In 1974, 22-year-old Daniel Sorine trained his camera on two mime artists performing in New York’s Central Park. In 2013, Daniel was looking through his negatives and photographs when he realised one of the mimes was Oscar winning actor Robin Williams (July 21, 1951 – August 11, 2014) .
“What attracted me to Robin Williams and his fellow mime, Todd Oppenheimer, was an unusual amount of intensity, personality and physical fluidity,” says Sorine. “When I approached them with my Pentax Spotmatic they allowed me to invite them into my camera instead of me having to chase after them… I had captured a wonderful moment in history.”
The New York Times once described William’s acting style as “improvisational method tinged with madness”. Terry Gilliam, who worked with Williams on The Adventures of Baron Munchausen (1988) and The Fisher King (1991), got closer to knowing his nature: “The thing with Robin is, he has the ability to go from manic to mad to tender to vulnerable.”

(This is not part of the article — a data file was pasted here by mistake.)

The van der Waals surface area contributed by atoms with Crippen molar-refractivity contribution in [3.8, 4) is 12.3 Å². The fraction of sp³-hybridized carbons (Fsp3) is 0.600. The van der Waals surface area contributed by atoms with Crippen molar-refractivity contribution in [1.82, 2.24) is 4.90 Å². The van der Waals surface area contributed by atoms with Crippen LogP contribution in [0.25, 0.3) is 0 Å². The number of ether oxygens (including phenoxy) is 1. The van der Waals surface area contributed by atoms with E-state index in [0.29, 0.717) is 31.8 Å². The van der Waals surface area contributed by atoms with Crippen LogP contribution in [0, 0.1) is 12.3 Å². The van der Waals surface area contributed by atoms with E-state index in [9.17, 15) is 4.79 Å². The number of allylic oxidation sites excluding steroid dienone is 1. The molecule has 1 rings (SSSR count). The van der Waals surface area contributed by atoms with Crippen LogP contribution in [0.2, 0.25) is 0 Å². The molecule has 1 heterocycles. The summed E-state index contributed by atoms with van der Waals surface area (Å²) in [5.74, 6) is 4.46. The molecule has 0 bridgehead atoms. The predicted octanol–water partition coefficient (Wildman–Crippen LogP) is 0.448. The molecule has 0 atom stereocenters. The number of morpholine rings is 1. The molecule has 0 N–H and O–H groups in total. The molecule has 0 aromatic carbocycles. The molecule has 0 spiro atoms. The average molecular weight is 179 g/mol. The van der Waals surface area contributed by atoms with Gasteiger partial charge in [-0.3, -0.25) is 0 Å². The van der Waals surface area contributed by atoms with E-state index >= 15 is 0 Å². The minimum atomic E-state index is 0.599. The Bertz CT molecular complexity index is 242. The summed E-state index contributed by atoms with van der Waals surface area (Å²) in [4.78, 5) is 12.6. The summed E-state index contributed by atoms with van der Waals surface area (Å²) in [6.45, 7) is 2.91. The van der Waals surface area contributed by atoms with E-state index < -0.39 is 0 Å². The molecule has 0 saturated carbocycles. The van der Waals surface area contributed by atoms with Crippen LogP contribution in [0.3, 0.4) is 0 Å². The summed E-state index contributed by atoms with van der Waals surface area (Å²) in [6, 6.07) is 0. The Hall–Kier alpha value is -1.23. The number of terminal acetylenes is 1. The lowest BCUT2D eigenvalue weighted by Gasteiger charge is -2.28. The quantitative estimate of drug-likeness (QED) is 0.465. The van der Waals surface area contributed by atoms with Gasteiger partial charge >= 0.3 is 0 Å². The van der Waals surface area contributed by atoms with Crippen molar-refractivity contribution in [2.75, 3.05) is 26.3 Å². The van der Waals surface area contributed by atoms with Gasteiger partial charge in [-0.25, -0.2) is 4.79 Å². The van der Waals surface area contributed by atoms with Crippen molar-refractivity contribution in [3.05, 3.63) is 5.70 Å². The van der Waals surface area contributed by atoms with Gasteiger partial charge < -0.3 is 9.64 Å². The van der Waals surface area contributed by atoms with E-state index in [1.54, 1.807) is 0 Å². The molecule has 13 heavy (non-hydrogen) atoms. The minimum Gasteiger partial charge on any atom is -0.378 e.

Like the best mime, Williams was emotionally charged.
O Captain! My Captain! our fearful trip is done;
The ship has weather’d every rack, the prize we sought is won;
The port is near, the bells I hear, the people all exulting,
While follow eyes the steady keel, the vessel grim and daring:
But O heart! heart! heart!
O the bleeding drops of red,
Where on the deck my Captain lies,
Fallen cold and dead.
– Walt Whitman, O Captain! My Captain! (1865).
Whitman’s words on the death of Abraham Lincoln were uttered by Williams in Dead Poet’s Society (1989). Williams, who took his own life, said in 1992 “characters are just a free way of talking as yourself.”
Photos by Daniel S. Sorine